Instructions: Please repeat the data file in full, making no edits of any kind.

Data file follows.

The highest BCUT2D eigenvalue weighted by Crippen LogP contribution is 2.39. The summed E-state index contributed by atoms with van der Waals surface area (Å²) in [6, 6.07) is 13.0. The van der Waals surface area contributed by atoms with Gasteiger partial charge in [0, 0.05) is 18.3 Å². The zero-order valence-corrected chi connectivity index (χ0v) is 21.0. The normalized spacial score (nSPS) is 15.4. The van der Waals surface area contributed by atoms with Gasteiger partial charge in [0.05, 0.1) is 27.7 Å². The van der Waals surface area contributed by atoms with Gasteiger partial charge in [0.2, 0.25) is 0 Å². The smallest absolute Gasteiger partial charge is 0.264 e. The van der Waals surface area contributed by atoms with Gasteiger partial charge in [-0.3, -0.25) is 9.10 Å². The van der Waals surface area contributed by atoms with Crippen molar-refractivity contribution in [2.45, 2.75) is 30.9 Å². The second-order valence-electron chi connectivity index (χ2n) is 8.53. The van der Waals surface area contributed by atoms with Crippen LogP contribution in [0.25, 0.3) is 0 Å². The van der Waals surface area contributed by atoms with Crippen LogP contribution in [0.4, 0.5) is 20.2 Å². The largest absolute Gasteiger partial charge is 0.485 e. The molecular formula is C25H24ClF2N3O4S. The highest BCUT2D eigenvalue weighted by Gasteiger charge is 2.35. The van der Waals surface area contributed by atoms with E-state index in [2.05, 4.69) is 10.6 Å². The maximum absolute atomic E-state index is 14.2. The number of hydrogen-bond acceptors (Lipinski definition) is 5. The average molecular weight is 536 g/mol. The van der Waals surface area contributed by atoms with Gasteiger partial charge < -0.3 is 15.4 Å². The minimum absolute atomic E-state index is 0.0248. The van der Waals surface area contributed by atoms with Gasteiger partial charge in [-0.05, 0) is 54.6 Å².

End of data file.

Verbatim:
The highest BCUT2D eigenvalue weighted by Crippen LogP contribution is 2.39. The summed E-state index contributed by atoms with van der Waals surface area (Å²) in [6, 6.07) is 13.0. The van der Waals surface area contributed by atoms with Gasteiger partial charge in [0, 0.05) is 18.3 Å². The zero-order valence-corrected chi connectivity index (χ0v) is 21.0. The normalized spacial score (nSPS) is 15.4. The van der Waals surface area contributed by atoms with Gasteiger partial charge in [0.05, 0.1) is 27.7 Å². The van der Waals surface area contributed by atoms with Gasteiger partial charge in [0.2, 0.25) is 0 Å². The smallest absolute Gasteiger partial charge is 0.264 e. The van der Waals surface area contributed by atoms with Gasteiger partial charge in [-0.3, -0.25) is 9.10 Å². The van der Waals surface area contributed by atoms with Crippen molar-refractivity contribution in [2.45, 2.75) is 30.9 Å². The second-order valence-electron chi connectivity index (χ2n) is 8.53. The van der Waals surface area contributed by atoms with Crippen LogP contribution in [0.25, 0.3) is 0 Å². The van der Waals surface area contributed by atoms with Crippen LogP contribution in [0.4, 0.5) is 20.2 Å². The largest absolute Gasteiger partial charge is 0.485 e. The molecular formula is C25H24ClF2N3O4S. The highest BCUT2D eigenvalue weighted by Gasteiger charge is 2.35. The van der Waals surface area contributed by atoms with E-state index in [2.05, 4.69) is 10.6 Å². The maximum absolute atomic E-state index is 14.2. The number of hydrogen-bond acceptors (Lipinski definition) is 5. The average molecular weight is 536 g/mol. The van der Waals surface area contributed by atoms with Gasteiger partial charge < -0.3 is 15.4 Å². The minimum absolute atomic E-state index is 0.0248. The van der Waals surface area contributed by atoms with Gasteiger partial charge in [-0.05, 0) is 54.6 Å².